The blizzard of 1958
By: Bob Cudmore
The blizzard of 1958
By Bob Cudmore, Focus on History, Daily Gazette, 03-18-2017
A 27 inch snowstorm February 16 that followed a 9 inch snowfall a week earlier isolated many rural Montgomery County families in 1958. Blizzard winds and cold temperatures followed the second storm. Warmer temperatures in late February helped with the cleanup.
For four days a U.S. Army helicopter was used to evacuate isolated families and bring in food, fuel and medicine to Charleston and other towns. There were ten foot snowdrifts on roads in the county.
Ralph Bohlke was 13 years old then and lived on Route 160 on the border between Princetown and the town of Florida in the hamlet of Scotch Church.
Bohlke wrote, “I remember that there was so much blowing snow that it was the only time in my life that I could not get out the front or back door.” He was able to go outside through a dog door on a wood shed attached to the back of the house.
Bohlke and his mother Genevieve stayed home to make sure the furnace kept working. His father, Harley Bohlke, stayed in Amsterdam with an aunt, Elizabeth Folmsbee on Guy Park Avenue, as he had to operate his business, Mohawk Cleaners & Dyers, on the old Cedar Street.
Bohlke wrote, “I remember digging a tunnel out to the road in the driveway. When my father came home after two weeks, he had a black bear hat on and when I first saw it I wasn’t sure who or what was coming through that tunnel. Fortunately it was my father with groceries in both arms.”
There were about 100 rescues in rural Montgomery County. Sheriff Alton Dingman and State Police reached the snowbound Norman Phillips family on Dorn Road in the town of Florida. Two of their children were sick but survived the ordeal.
Amsterdam’s remaining carpet mill, Mohasco, closed the Monday after the second storm, as did Beech Nut in Canajoharie. Some farmers had to dump their spoiling supplies of milk. Amsterdam city schools closed for a week. County highway superintendent Harry Mason borrowed heavy equipment, including a large rotary snowplow loaned by New York City.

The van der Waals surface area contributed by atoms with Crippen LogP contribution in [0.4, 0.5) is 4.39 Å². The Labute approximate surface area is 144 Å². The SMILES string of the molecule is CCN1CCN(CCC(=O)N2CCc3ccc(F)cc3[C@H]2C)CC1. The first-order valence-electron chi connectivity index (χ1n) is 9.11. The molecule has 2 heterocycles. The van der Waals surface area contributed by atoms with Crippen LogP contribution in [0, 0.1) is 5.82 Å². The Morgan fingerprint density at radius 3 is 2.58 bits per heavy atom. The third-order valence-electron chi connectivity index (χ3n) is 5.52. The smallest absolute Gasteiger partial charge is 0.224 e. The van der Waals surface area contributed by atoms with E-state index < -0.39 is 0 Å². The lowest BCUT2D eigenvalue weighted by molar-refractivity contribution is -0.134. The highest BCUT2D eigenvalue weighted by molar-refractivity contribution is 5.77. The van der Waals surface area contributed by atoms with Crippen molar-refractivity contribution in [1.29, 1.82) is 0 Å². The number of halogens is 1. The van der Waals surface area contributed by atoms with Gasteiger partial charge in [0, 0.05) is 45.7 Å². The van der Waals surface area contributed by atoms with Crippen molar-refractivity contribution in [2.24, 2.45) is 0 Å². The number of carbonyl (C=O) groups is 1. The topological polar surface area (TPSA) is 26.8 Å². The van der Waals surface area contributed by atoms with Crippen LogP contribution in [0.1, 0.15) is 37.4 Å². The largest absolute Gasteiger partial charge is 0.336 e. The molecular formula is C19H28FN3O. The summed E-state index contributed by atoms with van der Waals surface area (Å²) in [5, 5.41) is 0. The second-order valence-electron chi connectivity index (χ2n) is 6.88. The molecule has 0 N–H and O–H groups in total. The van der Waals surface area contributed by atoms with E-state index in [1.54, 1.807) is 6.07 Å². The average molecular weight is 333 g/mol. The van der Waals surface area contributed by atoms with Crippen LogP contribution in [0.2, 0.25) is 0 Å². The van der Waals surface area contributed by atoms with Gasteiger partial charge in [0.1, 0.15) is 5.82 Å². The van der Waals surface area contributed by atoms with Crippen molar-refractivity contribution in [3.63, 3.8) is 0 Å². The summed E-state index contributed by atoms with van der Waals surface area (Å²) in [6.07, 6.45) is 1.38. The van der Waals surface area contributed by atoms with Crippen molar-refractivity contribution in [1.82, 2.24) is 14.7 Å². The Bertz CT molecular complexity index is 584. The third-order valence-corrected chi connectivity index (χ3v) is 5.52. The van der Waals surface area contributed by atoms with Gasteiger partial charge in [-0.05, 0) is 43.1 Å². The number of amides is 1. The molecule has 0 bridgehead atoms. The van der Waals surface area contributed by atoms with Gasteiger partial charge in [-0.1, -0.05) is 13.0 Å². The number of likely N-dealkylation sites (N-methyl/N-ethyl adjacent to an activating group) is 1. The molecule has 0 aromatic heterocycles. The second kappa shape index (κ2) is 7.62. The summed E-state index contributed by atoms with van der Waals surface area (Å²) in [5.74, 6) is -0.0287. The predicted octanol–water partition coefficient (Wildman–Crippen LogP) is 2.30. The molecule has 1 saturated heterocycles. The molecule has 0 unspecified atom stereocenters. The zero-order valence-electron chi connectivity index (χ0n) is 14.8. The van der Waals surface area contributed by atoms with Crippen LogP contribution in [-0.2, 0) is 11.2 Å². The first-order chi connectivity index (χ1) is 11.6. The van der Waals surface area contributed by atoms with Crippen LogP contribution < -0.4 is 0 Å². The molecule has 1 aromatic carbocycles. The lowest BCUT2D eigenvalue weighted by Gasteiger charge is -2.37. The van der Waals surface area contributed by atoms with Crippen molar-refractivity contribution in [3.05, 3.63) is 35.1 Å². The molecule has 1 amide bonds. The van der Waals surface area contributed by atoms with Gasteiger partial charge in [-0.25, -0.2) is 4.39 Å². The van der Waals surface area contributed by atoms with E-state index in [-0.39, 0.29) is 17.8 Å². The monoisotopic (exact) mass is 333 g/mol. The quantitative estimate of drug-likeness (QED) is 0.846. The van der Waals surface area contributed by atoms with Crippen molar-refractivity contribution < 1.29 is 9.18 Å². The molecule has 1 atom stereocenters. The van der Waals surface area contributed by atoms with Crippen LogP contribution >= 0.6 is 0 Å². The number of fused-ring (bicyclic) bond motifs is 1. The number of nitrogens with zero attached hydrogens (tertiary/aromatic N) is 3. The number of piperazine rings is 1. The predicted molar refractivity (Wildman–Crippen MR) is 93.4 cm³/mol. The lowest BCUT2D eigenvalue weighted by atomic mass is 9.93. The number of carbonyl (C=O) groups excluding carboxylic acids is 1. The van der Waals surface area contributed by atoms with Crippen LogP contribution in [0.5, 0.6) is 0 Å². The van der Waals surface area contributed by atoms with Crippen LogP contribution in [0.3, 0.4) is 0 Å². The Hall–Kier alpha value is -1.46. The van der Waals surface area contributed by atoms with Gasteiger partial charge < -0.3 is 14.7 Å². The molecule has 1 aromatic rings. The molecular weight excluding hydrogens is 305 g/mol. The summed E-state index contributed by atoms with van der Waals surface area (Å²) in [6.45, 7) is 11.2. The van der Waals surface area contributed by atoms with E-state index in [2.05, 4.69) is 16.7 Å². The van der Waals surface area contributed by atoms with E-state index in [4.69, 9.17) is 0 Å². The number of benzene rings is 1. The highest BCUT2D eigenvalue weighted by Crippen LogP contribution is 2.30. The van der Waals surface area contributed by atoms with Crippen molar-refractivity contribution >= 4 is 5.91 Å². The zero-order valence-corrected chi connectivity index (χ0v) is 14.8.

My cousin, Barbara Segen Gould, lived then on Touareuna Road between the town of Amsterdam and Glenville. Gould has a picture showing her standing on a drift that is higher than the apple tree branch her swing was attached to. Two plows came to open their road after they were snowed in for a week.
A local couple trudged uphill through deep snow to a birthday party during the February 16 storm. The four-year-old birthday boy was Jerry Snyder, one of the founders of Historic Amsterdam League.
Snyder and his parents lived at the top of the hill at the corner of Columbia Street and The Mall in Amsterdam. The Mall is a “hill off a hill” as it begins on the steeply inclined Northampton Road.
Snyder’s aunt and uncle lived in an apartment down the hill on Stewart Street and often came to Snyder’s house to watch television at night and on weekends.
Snyder and his mother Eileen saw two figures in the distance trudging through waist deep snow. When the walkers got closer, they were recognized as Snyder’s aunt and uncle, Anita and Haverly Hewitt.
Snyder wrote, “They had decided that a little snow wasn’t going to keep them away from my birthday party; they said it had taken them well over an hour to make the walk.”
The spring of 1958 brought major flooding along the Mohawk River. After that, the Army Corps of Engineers built retaining walls along the south side of the river in Amsterdam.